University of Glasgow
The University of Glasgow
(abbreviated as Glas. in post-nominals; Scottish Gaelic: Oilthigh Ghlaschu) is a public research university in Glasgow, Scotland. Founded by papal bull in 1451, it is the fourth-oldest university in the English-speaking world and one of Scotland's four ancient universities. Along with the universities of Edinburgh, Aberdeen, and St Andrews, the university was part of the Scottish Enlightenment during the 18th century.
The University of Glasgow ranked 60th and 67th globally in the 2019 CWTS Leiden and 2020 QS World University Ranking, respectively, and came nationally among the top 10 universities in the UK. The university is a member of the Russell Group, an association of leading British institutions in teaching and research. Due to the high educational standards, the strict entrance requirements in the "Universities and Colleges Admissions Service" (rank 4th in the UK), as well as the reputation in the research world, the university receives numerous applications from students from all over the world. As the University of Glasgow belongs to the top 1% in the world, it is part of a small group of leading international universities (World Top 100). According to the Research Excellence Framework (REF) 2014, 81% of the research achievements were rated as "internationally excellent" and achieved the 10th position on research volume in the United Kingdom.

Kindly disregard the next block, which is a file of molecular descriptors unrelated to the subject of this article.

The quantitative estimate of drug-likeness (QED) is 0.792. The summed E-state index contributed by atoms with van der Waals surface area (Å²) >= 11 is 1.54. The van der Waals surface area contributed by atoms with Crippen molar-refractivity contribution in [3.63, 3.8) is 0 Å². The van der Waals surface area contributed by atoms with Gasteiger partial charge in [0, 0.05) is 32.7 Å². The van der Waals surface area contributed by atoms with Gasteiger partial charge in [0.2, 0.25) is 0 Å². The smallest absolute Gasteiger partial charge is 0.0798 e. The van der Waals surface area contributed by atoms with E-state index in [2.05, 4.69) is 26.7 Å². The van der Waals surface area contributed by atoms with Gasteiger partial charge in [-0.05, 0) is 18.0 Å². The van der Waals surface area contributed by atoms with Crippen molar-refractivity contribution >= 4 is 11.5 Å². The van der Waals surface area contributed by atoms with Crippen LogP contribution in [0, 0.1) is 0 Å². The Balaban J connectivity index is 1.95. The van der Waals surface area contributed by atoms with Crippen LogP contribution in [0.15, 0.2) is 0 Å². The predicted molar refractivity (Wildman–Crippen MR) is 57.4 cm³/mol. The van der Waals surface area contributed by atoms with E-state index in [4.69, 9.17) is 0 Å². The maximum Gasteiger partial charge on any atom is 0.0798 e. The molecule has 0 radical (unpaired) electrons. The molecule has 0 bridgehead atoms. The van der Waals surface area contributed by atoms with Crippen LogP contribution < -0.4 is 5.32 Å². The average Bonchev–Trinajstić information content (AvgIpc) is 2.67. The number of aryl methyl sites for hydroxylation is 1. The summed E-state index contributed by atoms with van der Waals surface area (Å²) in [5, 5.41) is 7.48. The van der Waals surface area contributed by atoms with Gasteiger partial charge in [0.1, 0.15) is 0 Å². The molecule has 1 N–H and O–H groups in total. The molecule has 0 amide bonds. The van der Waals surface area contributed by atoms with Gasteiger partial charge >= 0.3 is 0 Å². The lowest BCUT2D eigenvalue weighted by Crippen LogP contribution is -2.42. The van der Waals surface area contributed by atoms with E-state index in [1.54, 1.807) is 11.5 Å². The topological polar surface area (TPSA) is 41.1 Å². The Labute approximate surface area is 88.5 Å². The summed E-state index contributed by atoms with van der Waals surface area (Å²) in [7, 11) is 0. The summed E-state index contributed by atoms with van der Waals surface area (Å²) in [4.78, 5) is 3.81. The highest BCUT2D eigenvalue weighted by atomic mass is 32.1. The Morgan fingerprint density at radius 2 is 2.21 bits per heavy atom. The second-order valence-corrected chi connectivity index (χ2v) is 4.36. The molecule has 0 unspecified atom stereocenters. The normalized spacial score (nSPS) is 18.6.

The university is currently spread over a few campuses. The main one is the Gilmorehill campus, in Hillhead. As well as this there is the Garscube Estate in Bearsden, housing the Veterinary School, Observatory, ship model basin and much of the University's sports facilities, the Dental School in the city centre, the section of Mental Health and Well Being at Gartnavel Royal Hospital on Great Western Road, the Teaching and Learning Centre at the Queen Elizabeth University Hospital and the Crichton campus in Dumfries (operated jointly by the University of Glasgow, the University of the West of Scotland and the Open University).
The university opened the Crichton campus in Dumfries, Dumfries and Galloway during the 1980s. It was designed to meet the needs for tertiary education in an area far from major cities and is operated jointly by the University of Glasgow, the University of the West of Scotland and the Open University. It offers a modular undergraduate curriculum, leading to one of a small number of liberal arts degrees, as well as providing the region's only access to postgraduate study.